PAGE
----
CNSNews.com loves to play fast and loose with economic numbers. Editor in chief Terry Jeffrey demonstrates again how it's done in an April 30 article:
A majority of the Americans who worked for the minimum wage or less in 2013 were 24 years old or younger, according to data released by the Bureau of Labor Statistics, and only 0.8 percent of American workers were 29 or older and worked for the minimum wage or less.
In total in 2013, according to the BLS, 143,929,000 people were employed in some kind of job in the United States. Of these, a total of 3,300,000—or about 2.3 percent—earned the minimum wage or less. Of those earning the minimum wage or less, 1,663,000 were between 16 and 24 years old. That equaled about 50.4 percent of the people earning the minimum wage or less.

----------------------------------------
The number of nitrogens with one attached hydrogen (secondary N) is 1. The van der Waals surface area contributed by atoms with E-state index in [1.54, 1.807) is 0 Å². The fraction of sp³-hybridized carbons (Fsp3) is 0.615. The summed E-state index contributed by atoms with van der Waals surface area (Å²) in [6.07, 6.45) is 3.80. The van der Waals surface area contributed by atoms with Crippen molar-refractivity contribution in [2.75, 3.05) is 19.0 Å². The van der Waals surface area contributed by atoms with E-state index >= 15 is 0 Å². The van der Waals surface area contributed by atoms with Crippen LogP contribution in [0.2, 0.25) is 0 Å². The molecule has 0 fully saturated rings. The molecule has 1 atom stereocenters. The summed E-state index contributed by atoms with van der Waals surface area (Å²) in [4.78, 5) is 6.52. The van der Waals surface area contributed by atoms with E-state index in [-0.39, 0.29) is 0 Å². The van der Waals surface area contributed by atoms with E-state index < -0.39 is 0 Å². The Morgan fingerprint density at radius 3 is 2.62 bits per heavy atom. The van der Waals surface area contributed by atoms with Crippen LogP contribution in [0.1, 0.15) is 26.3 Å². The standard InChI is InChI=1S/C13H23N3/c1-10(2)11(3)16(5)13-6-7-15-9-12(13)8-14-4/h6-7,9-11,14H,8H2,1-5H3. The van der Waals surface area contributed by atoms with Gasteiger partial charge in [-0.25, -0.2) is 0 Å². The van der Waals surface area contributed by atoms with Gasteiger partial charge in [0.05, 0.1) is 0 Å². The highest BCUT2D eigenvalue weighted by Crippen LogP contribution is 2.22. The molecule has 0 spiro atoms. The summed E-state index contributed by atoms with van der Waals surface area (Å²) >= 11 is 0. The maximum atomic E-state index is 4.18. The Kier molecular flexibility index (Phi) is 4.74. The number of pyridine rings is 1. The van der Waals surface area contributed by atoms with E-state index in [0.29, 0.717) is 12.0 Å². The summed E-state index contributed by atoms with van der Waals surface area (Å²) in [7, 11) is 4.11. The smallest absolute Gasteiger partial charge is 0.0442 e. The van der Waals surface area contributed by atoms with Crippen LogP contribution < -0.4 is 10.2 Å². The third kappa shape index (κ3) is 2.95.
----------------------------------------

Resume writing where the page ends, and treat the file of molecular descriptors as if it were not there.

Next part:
Another 436,000 earning the minimum wage or less were from 25 to 29 year of age.
That leave 1,201,000—or 0.8 percent of American workers—who earned the minimum wage or less and were older than 29.
What Jeffrey fails to spell out: These numbers mean that 36% of people making minimum wage were older than 29.
But for some reason he's rather compare it to the much larger pool of all workers -- making the number deceptively insignificant. Wonder why that is...